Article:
Counsell eager for second half to begin

Manager encouraged by Brewers' play last half-dozen series

Counsell eager for second half to begin

LOS ANGELES -- A rare mistake from a member of the Brewers' reliable bullpen produced a 4-3 loss to the Dodgers on Sunday, tying a bow on a particularly trying first half that included a managerial change, struggles at the top of the pitching rotation and a spate of injuries that touched every corner of the roster. The Brewers went into their four-day break with a 38-52 record, a pace for 68-94 over a 162-game season.

Yet beyond that win-loss record, manager Craig Counsell saw some things to like.

"This is the sixth series, I think, going back to the Mets series, it's a pretty good stretch that we've played solid baseball," Counsell said. "It's over a little bit longer stretch, which is encouraging. That's what you're happy about. And it's coincided with health. I think we've been able to put out a little more regular lineup, the same guys out there, because they're healthy."

Among the issues still to be solved in the second half are the ongoing struggles of veteran starters Matt Garza and Kyle Lohse, who finished the first half with ERAs of 5.55 and 6.17, respectively. Lohse allowed two Dodgers runs in five innings on Sunday and was in line to win before Dodgers All-Star Adrian Gonzalez hit a misplaced Will Smith slider for a go-ahead home run in the eighth inning.

Lohse has surrendered at least one home run in 16 of his 19 starts this season, including Sunday, when A.J. Ellis hit a solo shot in the fifth inning to cut the Dodgers' deficit to 3-2. Lohse's ERA at the All-Star break is the third-highest in Brewers history for a pitcher who made at least 15 starts. Only Glendon Rusch (7.90 ERA before the 2003 All-Star Game) and Jim Abbott (6.84 in 1999) fared poorer.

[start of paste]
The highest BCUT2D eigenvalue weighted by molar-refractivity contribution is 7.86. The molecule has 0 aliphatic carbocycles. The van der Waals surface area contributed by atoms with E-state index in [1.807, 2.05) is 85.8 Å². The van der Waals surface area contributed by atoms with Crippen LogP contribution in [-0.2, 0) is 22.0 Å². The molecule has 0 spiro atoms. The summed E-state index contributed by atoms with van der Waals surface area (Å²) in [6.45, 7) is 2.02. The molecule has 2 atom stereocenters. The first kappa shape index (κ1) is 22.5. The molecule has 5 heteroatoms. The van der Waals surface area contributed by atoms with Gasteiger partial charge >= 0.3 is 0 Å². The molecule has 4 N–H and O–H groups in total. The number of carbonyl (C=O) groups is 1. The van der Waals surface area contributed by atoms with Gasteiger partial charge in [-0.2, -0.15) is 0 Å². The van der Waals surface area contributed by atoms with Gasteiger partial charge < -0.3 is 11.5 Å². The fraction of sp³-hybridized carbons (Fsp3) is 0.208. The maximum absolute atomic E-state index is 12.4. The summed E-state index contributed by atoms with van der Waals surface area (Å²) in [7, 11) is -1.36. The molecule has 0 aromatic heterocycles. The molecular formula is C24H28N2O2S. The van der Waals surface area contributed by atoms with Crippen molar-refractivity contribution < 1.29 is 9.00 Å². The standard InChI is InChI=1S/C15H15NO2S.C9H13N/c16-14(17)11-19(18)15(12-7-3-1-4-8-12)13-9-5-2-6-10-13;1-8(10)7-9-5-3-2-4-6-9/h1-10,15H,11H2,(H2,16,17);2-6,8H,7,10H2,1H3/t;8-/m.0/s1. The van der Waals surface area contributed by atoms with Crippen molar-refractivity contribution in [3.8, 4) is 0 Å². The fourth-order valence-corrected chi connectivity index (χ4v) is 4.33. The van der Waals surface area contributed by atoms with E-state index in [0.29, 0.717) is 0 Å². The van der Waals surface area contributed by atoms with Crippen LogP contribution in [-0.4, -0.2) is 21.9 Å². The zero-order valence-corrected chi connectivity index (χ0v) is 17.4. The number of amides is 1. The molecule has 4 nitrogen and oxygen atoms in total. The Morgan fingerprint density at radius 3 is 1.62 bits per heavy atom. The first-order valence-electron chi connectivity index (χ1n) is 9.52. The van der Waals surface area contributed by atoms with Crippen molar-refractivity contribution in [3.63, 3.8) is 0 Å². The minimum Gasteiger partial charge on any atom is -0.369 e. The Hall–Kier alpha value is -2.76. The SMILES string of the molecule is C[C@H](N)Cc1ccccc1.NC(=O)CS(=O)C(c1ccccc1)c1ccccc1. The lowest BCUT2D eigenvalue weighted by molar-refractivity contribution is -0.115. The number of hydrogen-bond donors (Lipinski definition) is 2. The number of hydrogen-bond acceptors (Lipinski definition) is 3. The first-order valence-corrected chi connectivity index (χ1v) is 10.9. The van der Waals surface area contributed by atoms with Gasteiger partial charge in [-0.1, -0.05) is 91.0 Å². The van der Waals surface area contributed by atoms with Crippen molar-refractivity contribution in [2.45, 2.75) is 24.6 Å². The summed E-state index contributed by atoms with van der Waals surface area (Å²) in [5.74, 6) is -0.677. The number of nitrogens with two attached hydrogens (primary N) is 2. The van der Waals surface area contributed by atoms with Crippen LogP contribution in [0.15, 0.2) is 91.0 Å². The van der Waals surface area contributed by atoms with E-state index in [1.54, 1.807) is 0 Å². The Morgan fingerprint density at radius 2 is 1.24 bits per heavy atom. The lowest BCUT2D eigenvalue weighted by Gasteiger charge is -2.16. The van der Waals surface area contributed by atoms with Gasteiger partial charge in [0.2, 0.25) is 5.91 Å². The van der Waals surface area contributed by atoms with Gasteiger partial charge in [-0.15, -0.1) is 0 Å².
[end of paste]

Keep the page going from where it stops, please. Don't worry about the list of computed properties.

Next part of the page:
Sunday, though, marked another small step forward, in Counsell's estimation. Lohse scattered four hits, struck out six and did not walk a batter.

"I thought Kyle did a great job. He keeps going on a normal day," Counsell said. "But with the break coming and having a rested bullpen and guys who have been pitching really well, I went to them. It's something for him to build on, for sure."

Lohse had already departed for the All-Star break when the Brewers clubhouse opened after the game. While Ryan Braun and Francisco Rodriguez headed to Cincinnati for the Midsummer Classic, Lohse, Counsell and the rest of the Brewers were due a four-day break.

"I'm in the same boat as everybody," Counsell said. "When we have a day off, it feels like a long time right now, so four days off will feel like an eternity. You start missing it right away. On Tuesday, I'm sure I'll be missing it.

"It's a mental unplug, as much as anything, for everybody. That's what you use it for. In baseball there are bumps and bruises that everyone feels, but more than anything, it's the everyday mental grind of this game that probably affects guys more than anything. Just to unplug from that a little bit is a very helpful thing."

Adam McCalvy is a reporter for MLB.com. Follow him on Twitter @AdamMcCalvy, like him on Facebook and listen to his podcast. This story was not subject to the approval of Major League Baseball or its clubs.